Travel: St. John's, Nfld.

Nothing says springtime like St. John’s and Michael Bublé.

Compared to most of Canada’s major cities, St. John’s, Nfld., is tiny. And yet when the Juno Awards comes to town on April 15 to 18, visitors will be taken by the outsized personality of the place – not to mention the spectacular views of the Atlantic. Metric, Michael Buble and tween hero Justin Bieber are set to perform at the event. But for pure entertainment, it’s hard to compete with listening to local Celtic music and drinking a pint of 1892 in one of the old-world pubs on trendy George Street.

Where to stay: If early — 20th century Victorian architecture gets you excited, then check out Ryan Mansion. Built in 1909 by James Ryan, once the province’s richest citizen, the massive home’s claim to fame is its large staircase, which was designed by the same team who installed the Grand Staircase on the Titanic. The cozy, old-world rooms are the ideal place to snooze after a long day of meetings at the St. John’s Convention Centre – an easy 15-minute walk away.

For a more modern experience, try the Hometel on Signal Hill, a national historic site. While travellers can choose between various room sizes, business people planning an extended stay may want to set up in one of the many “complete homes” – full-sized apartments with up to three bedrooms.

Where to dine: You can’t visit St. John’s – the heart of Canada’s fishing industry – without trying its famous fish and chips. The Celtic Hearth is the place togo for fried fare. Formerly a pharmacy and candy store, it features an inviting decor with red-brick walls, and houses a museum displaying old pill bottles and vintage toys and candy.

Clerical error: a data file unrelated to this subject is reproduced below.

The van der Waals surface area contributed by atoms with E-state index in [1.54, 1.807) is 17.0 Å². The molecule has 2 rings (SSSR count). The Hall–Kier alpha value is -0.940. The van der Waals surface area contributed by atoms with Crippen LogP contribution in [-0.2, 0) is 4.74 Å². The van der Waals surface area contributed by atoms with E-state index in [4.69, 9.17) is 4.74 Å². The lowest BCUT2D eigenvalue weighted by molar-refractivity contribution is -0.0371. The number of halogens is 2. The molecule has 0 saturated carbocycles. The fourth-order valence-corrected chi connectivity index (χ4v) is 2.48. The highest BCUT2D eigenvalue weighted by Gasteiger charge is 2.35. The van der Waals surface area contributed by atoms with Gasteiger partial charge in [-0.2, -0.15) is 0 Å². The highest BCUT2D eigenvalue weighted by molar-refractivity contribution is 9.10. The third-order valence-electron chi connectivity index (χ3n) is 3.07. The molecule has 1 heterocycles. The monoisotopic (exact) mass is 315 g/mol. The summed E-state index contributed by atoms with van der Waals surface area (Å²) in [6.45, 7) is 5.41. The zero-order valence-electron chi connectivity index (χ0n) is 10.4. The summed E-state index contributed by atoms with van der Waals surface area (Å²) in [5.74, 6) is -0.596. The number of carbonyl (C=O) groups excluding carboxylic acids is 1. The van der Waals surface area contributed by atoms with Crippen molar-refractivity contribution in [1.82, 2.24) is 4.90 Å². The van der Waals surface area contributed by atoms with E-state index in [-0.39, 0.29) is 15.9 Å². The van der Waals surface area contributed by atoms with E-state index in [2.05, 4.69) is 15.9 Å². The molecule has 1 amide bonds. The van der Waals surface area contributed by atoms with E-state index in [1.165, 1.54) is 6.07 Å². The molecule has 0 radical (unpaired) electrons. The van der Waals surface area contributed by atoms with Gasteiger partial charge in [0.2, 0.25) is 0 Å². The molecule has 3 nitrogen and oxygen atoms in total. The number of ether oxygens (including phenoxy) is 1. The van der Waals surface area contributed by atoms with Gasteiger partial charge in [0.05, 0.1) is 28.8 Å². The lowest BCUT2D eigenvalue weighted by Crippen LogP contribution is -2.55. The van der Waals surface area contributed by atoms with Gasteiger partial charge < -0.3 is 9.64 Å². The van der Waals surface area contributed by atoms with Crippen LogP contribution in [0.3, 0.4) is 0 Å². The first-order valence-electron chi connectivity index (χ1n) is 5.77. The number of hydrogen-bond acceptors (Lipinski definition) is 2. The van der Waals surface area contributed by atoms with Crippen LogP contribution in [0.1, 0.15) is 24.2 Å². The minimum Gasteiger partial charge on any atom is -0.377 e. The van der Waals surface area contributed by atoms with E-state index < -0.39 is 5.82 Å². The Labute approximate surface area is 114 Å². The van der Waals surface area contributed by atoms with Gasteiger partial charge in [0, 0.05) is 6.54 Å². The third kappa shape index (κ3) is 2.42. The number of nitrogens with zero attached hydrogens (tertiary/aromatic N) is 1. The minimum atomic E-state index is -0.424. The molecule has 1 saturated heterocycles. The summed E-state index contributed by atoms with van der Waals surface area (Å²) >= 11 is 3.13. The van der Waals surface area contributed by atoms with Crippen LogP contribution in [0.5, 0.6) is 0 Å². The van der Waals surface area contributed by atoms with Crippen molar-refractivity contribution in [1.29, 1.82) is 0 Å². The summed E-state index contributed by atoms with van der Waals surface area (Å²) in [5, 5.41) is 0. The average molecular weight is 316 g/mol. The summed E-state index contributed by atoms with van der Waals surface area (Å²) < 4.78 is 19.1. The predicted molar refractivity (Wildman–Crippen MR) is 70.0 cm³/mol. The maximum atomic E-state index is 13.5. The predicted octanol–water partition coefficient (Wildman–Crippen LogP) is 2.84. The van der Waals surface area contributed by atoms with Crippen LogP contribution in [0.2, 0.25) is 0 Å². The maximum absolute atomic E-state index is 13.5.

The Gypsy Tea Room is another go-to restaurant among locals. “They do fantastic things with seafood and steak,” says Erin Skinner, marketing co-ordinator for the local Juno hosting committee. The eatery is located in the Murray Premises – a warehouse that was built for cod fishers in 1846 – and has a large wine cellar and an assortment of fish caught by Newfoundlanders.

Where to unwind: Without a doubt, George Street is the place to relax after a busy day. The strip, which is a stone’s throw from St. John’s Harbour, has more than 20 bars and pubs crammed into three blocks. You can be sure many Canadian rockers will hit some of these watering holes during the Junos.

Don’t miss: When the warm weather allows, there’s nothing like seeing Cape Spear, the easternmost point in North America. It is famous for its beautiful views of the Avalon Peninsula, but also for its lighthouses – one has been operating since 1836.

The mini-guide: What you really need to know about St. John’s

What to bring
A hand-knit fisherman sweater ($150-$190) from

How to say
How’s it going?: How’s she cuttin’?
It’s a beautiful day: The sun is splittin’ the rocks
Very cranky: Right crooked

A night in a Hometel house: $297
Tour of St. John’s and Cape Spear: $59
Blackened salmon fillet at the Gypsy Tea Room: $24
Junos on George Street viewing party: free